As we recall our past, all of us have people
who made us feel special. My aunt and uncle occupied this role within
my life. Perhaps this was because they had been unable to have
children of their own. So I filled this role for them.
& sister, Arlene
Now my Uncle Hap was a very
self-reliant person, and since he did not have children to consume his
energy, he approached life from a very relaxed and creative perspective.
Much of his time was occupied with a wide variety of creations. His
basement was filled with an amazing array of wood working equipment all
painted battleship gray. The smells of sawn lumber, paints and oils
dominated the space. His garage was neatly arranged with many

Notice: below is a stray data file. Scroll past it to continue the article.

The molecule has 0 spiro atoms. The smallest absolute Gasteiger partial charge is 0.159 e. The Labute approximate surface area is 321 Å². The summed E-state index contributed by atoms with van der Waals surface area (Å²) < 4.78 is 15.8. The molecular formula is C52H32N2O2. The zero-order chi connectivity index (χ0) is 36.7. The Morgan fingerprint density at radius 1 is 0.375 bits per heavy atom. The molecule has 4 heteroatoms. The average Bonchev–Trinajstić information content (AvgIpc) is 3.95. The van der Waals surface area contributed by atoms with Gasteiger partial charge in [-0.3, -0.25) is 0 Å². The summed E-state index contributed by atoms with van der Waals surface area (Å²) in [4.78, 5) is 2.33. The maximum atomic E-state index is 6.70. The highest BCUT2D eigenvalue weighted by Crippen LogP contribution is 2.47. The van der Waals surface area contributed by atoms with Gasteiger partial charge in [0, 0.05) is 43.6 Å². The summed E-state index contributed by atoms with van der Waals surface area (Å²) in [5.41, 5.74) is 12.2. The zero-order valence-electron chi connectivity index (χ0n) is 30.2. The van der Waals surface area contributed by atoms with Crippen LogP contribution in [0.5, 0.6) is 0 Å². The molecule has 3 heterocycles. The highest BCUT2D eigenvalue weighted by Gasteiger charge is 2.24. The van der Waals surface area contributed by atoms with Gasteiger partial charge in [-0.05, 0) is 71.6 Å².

motorized lawn and garden tools all designed and built with his ingenuity
long before these products were available from Sears and Roebuck.
Below the garage and stretching all
the way to the road was his garden. I wonder now how two people could
consume all the food produced by that soil. The plant varieties were
organized in rows of descending height with the sweet corn closest
to the road. His choice of varieties
assured him he would be able to enjoy the sweet taste experience of corn on
the cob from the beginning of the season until its conclusion. Next
came the tomatoes that fruited in a wide assortment of sizes, shapes and
colors. Successive plantings of bush beans followed also guaranteeing
a long season of that table faire. Then there were the root crops
followed by the cucumbers and the squash.
Each row of plants was perfectly laid
out and spaced with the walkways marked by freshly tilled soil and a total
absence of anything resembling a weed.
Mom and I were frequent visitors to
their home as it was during WWII and Dad was in the service. So we